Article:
In any group undergoing change there will be variations in preferred communication styles and channels. Our family group was no different. However, what we had in common was we understood and supported the change. Ollie was supportive too as he figured he’d get more attention. And we all preferred face-to-face communication. My wife also liked phone calls and my son and daughter liked text messages.

It soon became apparent we had another stakeholder. One of our neighbours. Now their preferred change management communication style was a bit different to ours. More on that in a minute further down this article.

 

Tip 3: Identify the blockers and motivators to change

Identifying and managing risks is a key part of change management. Risk management informs communication planning by identifying the blockers and motivators to change. In an organisation, you do this by asking people via interviews and surveys. A blocker is any impediment or resistance to the required change and may include:

  • Negative or unsupportive people.
  • Poor systems and processes.
  • Outdated equipment.
  • Stifling regulations or policies.
  • Poor company history of change and unhelpful cultural myths and stories.
  • Workforce fatigue from ongoing change.
  • Lack of training and limited employee capability.

Reducing stress of family working at homeA motivator to change is the opposite of those things and also includes good leadership and sound strategy. In many cases motivators include things like financial security and new opportunities to learn, grow and feel a sense of control.

Both blockers and motivators need to be factored into change management communication messages. For our family, whether we liked it or not, the change was here, and we needed to get on with it. The blockers were based around fears and concerns and raised questions like:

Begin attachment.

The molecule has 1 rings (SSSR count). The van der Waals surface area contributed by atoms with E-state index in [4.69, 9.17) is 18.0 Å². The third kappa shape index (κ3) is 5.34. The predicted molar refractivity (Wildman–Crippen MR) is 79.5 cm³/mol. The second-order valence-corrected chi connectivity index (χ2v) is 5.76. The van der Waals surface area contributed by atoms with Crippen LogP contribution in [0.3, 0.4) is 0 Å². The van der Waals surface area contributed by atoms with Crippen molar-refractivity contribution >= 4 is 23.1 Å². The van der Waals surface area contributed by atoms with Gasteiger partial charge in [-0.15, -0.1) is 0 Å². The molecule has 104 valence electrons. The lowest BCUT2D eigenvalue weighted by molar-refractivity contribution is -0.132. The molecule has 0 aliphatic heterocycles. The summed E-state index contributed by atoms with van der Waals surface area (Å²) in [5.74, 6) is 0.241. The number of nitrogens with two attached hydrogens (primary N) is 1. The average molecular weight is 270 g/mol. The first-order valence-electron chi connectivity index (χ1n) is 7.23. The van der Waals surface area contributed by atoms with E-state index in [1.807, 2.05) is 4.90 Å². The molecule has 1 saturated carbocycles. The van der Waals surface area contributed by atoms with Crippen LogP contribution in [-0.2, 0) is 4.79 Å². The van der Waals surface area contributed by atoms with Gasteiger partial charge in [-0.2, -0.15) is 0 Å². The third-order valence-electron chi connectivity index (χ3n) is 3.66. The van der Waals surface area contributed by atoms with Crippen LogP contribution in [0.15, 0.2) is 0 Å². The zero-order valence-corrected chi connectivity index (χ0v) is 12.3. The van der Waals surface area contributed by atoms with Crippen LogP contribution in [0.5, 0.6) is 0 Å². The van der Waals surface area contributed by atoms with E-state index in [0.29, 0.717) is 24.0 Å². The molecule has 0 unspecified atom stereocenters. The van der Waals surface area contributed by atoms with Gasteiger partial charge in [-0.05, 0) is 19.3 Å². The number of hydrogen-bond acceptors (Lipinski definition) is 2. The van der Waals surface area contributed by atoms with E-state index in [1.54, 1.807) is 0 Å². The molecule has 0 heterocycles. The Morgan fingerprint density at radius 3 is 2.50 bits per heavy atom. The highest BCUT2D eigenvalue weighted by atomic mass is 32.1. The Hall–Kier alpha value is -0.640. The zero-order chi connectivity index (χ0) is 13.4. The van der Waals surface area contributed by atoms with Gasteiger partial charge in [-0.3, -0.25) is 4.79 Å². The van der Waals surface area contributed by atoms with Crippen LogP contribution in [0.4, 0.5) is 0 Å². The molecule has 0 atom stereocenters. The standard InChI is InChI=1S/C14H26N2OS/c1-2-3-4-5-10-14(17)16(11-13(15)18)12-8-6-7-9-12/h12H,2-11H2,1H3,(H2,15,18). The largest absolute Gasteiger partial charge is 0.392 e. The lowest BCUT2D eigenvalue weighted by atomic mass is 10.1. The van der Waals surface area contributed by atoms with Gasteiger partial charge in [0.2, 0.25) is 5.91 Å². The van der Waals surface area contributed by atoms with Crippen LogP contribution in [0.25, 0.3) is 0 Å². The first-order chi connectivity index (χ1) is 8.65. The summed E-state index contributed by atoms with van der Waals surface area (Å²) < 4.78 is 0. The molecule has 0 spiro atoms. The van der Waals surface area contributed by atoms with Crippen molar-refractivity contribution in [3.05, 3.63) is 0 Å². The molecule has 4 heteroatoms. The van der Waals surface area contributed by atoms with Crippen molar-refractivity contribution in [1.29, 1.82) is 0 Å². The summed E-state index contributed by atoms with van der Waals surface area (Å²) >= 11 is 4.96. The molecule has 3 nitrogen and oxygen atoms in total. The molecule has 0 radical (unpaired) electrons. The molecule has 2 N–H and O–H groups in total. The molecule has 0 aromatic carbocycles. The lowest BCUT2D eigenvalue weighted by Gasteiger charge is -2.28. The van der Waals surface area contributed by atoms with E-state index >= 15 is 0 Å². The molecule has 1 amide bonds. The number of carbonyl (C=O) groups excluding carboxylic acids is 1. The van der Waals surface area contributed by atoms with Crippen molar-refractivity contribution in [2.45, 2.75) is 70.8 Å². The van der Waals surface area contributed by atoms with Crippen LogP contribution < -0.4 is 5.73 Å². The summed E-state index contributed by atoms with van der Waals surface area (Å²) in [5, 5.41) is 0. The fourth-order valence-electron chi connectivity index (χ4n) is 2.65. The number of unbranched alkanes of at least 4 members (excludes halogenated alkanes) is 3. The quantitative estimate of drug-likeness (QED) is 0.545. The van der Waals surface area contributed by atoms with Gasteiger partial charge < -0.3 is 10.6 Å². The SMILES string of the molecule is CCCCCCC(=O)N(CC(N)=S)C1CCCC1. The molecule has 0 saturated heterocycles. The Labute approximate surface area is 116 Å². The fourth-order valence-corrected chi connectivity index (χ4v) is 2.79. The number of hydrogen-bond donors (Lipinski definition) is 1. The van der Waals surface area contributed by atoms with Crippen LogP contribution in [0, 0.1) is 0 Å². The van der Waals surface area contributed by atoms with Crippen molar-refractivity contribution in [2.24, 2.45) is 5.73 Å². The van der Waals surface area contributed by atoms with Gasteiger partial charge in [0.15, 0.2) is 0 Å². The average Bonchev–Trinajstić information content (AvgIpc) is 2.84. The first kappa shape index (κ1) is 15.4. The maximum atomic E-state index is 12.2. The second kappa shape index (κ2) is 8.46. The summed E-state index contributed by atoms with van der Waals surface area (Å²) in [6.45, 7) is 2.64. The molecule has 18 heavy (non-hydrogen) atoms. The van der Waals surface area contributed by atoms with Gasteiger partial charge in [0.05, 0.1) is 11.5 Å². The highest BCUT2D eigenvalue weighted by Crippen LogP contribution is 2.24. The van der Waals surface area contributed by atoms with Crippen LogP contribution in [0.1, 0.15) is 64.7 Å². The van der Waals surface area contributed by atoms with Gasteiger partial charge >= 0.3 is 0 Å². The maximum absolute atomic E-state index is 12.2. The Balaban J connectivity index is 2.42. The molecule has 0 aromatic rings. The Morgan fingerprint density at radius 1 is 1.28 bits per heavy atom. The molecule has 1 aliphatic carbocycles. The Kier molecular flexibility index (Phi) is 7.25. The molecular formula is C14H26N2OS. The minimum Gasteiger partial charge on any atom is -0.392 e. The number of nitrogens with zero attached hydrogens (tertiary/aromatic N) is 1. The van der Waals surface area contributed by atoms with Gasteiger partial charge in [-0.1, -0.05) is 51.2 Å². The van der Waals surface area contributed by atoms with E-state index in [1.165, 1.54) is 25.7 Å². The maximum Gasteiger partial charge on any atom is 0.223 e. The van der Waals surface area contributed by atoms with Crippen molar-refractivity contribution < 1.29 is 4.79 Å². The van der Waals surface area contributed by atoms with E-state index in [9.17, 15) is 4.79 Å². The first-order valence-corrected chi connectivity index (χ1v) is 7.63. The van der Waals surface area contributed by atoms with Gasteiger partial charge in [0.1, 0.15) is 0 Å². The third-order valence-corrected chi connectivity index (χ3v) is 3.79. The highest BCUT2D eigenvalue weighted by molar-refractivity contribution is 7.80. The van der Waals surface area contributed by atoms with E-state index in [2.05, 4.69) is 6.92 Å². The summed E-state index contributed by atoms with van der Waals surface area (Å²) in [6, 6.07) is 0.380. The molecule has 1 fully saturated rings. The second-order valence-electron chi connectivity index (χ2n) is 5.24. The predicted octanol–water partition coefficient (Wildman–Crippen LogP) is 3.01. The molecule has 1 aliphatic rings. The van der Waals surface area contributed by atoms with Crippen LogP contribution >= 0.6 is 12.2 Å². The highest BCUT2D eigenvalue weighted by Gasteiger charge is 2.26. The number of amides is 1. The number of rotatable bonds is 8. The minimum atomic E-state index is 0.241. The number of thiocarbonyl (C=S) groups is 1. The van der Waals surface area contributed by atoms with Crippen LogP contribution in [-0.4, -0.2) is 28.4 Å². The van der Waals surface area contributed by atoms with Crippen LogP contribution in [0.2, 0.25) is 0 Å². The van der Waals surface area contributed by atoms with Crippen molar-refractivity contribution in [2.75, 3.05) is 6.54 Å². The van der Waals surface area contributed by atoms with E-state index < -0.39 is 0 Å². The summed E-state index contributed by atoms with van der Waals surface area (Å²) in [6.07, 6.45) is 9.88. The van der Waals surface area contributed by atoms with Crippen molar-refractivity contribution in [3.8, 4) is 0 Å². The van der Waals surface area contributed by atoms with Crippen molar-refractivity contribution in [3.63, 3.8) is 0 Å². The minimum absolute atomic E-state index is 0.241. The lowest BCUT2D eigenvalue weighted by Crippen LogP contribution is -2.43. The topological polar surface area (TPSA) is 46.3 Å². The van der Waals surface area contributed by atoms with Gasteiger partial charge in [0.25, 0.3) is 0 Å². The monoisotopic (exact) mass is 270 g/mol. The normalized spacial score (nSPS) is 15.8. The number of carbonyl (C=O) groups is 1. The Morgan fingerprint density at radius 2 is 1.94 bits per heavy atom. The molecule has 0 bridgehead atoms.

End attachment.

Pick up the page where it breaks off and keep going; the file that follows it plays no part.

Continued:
• How will I teach remotely?
  • Will our internet cope and my laptop handle working from home?
  • I haven’t done zoom communications before and what if I mess it up?
  • How will I handle the extra interruptions?
  • What do I do about income reduction?
  • Do we have enough spaces for each of us to work and will being cooped up together cause extra stress or anxiety?

The motivators for our family were:

  • Not having to travel to work.
  • More time flexibility and time spent with family.
  • Increased gratitude for what we have.
  • Chance to learn new things and to earn money in different ways.

For Ollie the cat, the motivators seemed to be more opportunities to get a back scratch and play games with people. However, his more undesirable behaviours, like trying to jump up and nick some food, now attracted closer scrutiny and negative consequences.

 

So there we have it SuperWAHMs – this is our first 3 tips for better change management and reducing stress when working from home with the family. Did you find them helpful? Stay tuned for Part 2 of my Change Management Tips, where I’ll share our next 4 ideas. In the meantime, try these simple steps out, and let me know below if this has helped reduce stress and helped you adapt to the new conditions of working from home.

 

Mik Becker

Mik Becker is the owner and consultant at I Spy Design in Eltham Victoria. We create websites for small and medium sized businesses to help them attract and convert their ideal clients. We also help organisations create change management communications and training design.